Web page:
Millionaire’s outrageous pension request

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Australians have erupted over a controversial advice column featuring an “entitled” retiree who owns his own home and has $1 million in the bank – but still wants a free handout.

The unnamed 82-year-old man recently wrote to Nine newspaper’s money columnist Noel Whittaker to share his outrageous request, explaining that he and his 84-year-old wife’s “combined total assets of bank accounts and superannuation are $998,500”.

“We do not receive any Centrelink benefits but would obviously like to receive some aged pension. We own our own home. Any suggestions?” he asked.

The column was shared on social media by news.com.au’s political editor Samantha Maiden, and it immediately sparked furore online, with dozens of Aussies calling out the couple’s audacity.

“The purpose of superannuation and the many tax breaks it provides was to prevent seniors being reliant on the age pension but go off,” one person wrote.

“I am actually laughing out loud,” another said, while another posted: “These are the same people who watch ACA and complain about people on welfare. Do they realise the age pension is welfare?”

“I’m going to read this over and over again because I think it’s burning calories, such is the level of my rage,” another said, with another adding: “Dear god, the entitlement. It’s welfare. You don’t need it”.

“The super-industrial complex strikes again. These people are thieves,” another posted, with another writing: “Boomers always looking for a handout.”

The couple own their own home and have $1 million to their names – but still want a free ride. Picture: iStockThe couple own their own home and have $1 million to their names – but still want a free ride. Picture: iStock

However, there were some who supported the couple’s request.

“Given the couple likely paid their fair share in tax over the years and potentially did well to save money for retirement, is it really a problem to ask this question?” on said, with another stating: “You can’t buy food with a house.”

“Umm, I paid like 1.5m in taxes over 15 years, with high marginal rates. What is wrong with supplying universal pension?” another said, with yet another posting: “I can imagine self-funded retirees feeling that they did the hard yards, planned and saved for their retirement, and then don’t get the benefits that other people (some of whom could have planned and saved!) receive from the taxpayer. They probably feel that it is unfair.”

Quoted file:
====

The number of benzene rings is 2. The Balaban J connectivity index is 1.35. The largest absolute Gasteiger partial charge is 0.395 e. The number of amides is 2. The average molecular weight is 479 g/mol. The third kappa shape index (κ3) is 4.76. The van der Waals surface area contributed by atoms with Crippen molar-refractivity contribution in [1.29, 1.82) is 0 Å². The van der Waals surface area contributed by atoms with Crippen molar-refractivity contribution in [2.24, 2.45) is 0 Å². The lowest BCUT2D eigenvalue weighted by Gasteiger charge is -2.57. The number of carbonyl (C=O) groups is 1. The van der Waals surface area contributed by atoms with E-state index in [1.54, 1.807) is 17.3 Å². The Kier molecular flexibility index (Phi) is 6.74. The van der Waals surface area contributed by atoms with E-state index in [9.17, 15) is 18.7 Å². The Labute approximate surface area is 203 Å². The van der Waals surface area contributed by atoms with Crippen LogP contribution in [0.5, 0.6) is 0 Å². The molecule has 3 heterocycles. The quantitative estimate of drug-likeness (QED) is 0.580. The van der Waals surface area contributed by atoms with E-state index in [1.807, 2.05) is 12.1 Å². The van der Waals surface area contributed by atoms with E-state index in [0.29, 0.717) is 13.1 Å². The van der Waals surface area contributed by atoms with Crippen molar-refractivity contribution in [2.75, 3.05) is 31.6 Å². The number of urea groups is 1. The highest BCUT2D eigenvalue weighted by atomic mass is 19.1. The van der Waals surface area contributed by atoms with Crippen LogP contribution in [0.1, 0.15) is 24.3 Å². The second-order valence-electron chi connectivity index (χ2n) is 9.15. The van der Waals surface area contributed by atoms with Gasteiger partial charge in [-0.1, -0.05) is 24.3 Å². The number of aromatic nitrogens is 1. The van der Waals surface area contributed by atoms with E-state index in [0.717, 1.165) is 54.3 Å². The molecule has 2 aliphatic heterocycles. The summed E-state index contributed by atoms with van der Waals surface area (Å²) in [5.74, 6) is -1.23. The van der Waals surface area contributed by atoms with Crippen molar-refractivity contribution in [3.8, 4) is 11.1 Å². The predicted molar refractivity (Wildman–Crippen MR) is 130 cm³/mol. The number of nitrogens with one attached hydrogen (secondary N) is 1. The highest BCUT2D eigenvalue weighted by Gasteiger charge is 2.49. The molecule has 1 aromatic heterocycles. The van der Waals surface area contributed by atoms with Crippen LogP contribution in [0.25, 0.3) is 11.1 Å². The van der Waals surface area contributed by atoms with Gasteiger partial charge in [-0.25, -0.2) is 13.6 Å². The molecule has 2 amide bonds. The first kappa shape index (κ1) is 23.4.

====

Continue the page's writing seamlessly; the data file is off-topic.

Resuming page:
Meanwhile, the column went on to explain how the couple could achieve their goal of accessing government welfare paid for by taxpayers despite their substantial net worth, which would be far higher than the $1 million stated once the value of the couple’s home was factored in.

“You may be able to reduce your assets to become eligible for the pension, but it might not be worth it,” the column states.

“You could reduce your assets a little by giving away $10,000 a year with a maximum of $30,000 over five years or by spending money on renovations or travel. But in my experience, the tiny amount of pension you may get is hardly worth the effort.

“Remember, it would take a reduction in assets of $100,000 to get you about $7800 a year in pension, so it would take you almost 13 years to get your money back.”

Meanwhile, younger people are scraping by as they battle skyrocketing cost of living pressures, soaring interest rates and sluggish wage growth. Picture: iStockMeanwhile, younger people are scraping by as they battle skyrocketing cost of living pressures, soaring interest rates and sluggish wage growth. Picture: iStock

The columnist also explained that there were “certain income stream products whereby only 60 per cent of the money invested counts for the asset test”, but again explained it might not be worth it.

“But again, you would need to invest say $300,000 just to reduce your assessable assets by $120,000. Based on what you have told me you would qualify easily with the Commonwealth Seniors Health Card which may give you most of the concessions you seek,” it concluded.

According to the Association of Superannuation Funds of Australia’s (ASFA) estimate of how much money you’ll need in retirement depending on your lifestyle, at 85 years old, a single person would need $27,582 per year, or $39,468 for a couple to cover modest spending.

To allow for more comfortable spending, a single person would need $43,638 each year, and a couple $60,528.

Meanwhile, the United Nations World Population Prospects suggests current life expectancy in Australia to be 83.79 – meaning the couple in question have more than enough to fund their lifestyles for their remaining years without relying on the taxpayer to fund it.

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